Now that the summer is poking her head around the corner and the sunshine is beginning to brush the parameters of my kitchen, I’m finding myself wanting to keep the oven and stovetop off as much as possible. So this month, I helped Jacobsen Salt Co. celebrate the wonders of food (and drinks) that lean on other methods besides heat for cooking. Whether it be through fermentation, freezing, curing or simply enjoying the simplicity of raw produce or honey, this playlist shuffles through some of my more uncooked idols from Portland and beyond.
Local: My go-to spot for oysters, whether I’m dining in or taking a bag of their little beauties home to shuck myself, has been Flying Fish since the day they opened their East Burnside location. Also boasting an entire poke subsection of their menu, Flying Fish, in both menu and market, is the laid back answer to a chill night out (or in).
Out of town: While not totally uncooked, it would be a sacrilege to write about fermentation and not mention sourdough considering it capped off its biggest year ever. With that, I have to tip my hat to Portage Bay’s Saint Bread. The team behind this yeast-centric bakery first collaborated at another Seattle fave, London Plane, before taking their team bayside and delivering yet another toast-focused menu that has me checking traffic on the I-5 weekly for a window to pop up to Seattle and back.
Drink: Now that I have brushed up on my bartending basics with a cocktail shaker during my alone time through COVID, I’m finally confident enough in my skillset to invest in quality whiskey. The Westward Whiskey's True Northwest Old Fashioned Cocktail Kit (featuring our Raw Carrot Flower Honey) builds the kind of Don Draper-esque, spirit-forward cocktail deserving of your best rocks glass.
Pantry Pal: Patting myself on the back for drinking a juice or smoothie for breakfast never tasted better than when I splurge on Rose and Lincoln’s cold pressed juices and smoothies. The “I am OK” and “That Glow” both perfectly reflect the day I’m having whenever I order them.
Reading material: Hooni Kim’s debut cookbook, My Korea – though not exclusively raw focused – contains a hefty chapter on the queen of all uncooked foods, kimchi. Along with beautifully capturing the process of making kimchi, Kim’s book offers his versions of classic kimchis like White Water-Radish and Napa Cabbage, as well as gorgeous glimpses into his platings, all of which look fit for the MoMa.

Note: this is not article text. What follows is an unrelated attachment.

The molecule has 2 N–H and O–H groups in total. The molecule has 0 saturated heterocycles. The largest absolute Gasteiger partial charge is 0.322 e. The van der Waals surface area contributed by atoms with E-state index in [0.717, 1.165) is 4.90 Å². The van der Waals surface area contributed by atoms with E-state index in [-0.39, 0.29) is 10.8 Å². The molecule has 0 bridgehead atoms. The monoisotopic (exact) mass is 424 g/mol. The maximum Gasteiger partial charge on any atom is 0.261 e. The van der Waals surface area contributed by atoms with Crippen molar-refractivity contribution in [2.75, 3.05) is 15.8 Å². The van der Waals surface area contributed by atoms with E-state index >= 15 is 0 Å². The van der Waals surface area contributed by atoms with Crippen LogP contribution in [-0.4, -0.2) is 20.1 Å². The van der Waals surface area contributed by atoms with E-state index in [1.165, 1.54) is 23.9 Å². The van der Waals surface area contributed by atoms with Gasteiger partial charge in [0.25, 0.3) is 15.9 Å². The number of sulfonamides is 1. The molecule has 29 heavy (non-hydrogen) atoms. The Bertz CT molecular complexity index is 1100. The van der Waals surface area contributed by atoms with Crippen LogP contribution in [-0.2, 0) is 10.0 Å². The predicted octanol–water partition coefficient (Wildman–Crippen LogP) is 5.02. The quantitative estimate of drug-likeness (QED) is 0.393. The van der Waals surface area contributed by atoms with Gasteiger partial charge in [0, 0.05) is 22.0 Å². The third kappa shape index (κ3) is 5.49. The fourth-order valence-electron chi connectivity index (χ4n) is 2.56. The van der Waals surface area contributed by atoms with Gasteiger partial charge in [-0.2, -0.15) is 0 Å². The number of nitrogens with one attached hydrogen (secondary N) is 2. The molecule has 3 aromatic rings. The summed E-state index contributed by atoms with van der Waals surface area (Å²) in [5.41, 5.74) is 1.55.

Equipment: The challenge in finding any large(ish) kitchen accessory is finding one pretty enough to take up your counter’s precious real-estate. So whenever you’re pickling or preserving something you’re proud of, the Ohio Stoneware Preserving Crock blends in with your more modern counter accoutrements, with an understated design that can double as a cookie jar whenever you’re not in the process of a preservation project.
Entertainment: Now a canonical contribution to the small subset of food documentaries, Jiro Dreams of Sushi, follows the day to day life of Jiro Ono, the chef/owner of Sukiyabashi Jiro a tiny, ten-seat restaurant in the heart of a Tokyo subway station, as well as the lives of his son’s and fellow sushi chefs. Caution: you will crave sashimi immediately.
Food Merch: If you're in Portland, chances are when you shop for your next bottle of natural, raw, unfiltered wine you’re choosing from Ardor Natural Wines' now expanded location on Belmont. And just like the shop itself, their iridescent wine key – just as eye catching as the rest of their shop – belongs on top of my coffee table (not hidden in a drawer), along with all of the books I want my guest to see I’m reading, doubling as a decoration and reminder of where to shop for your next bottle to bring over.
One of our own: Whether it be atop a bagel sandwich or as the savory sprinkles finishing a breakfast bowl (recipe here), our Furikake is so cravable that I think I’m forming a small muscle in my dominant arm from shaking the salty/seaweed goodness onto my eggs, fish, rice etc. out of the jar.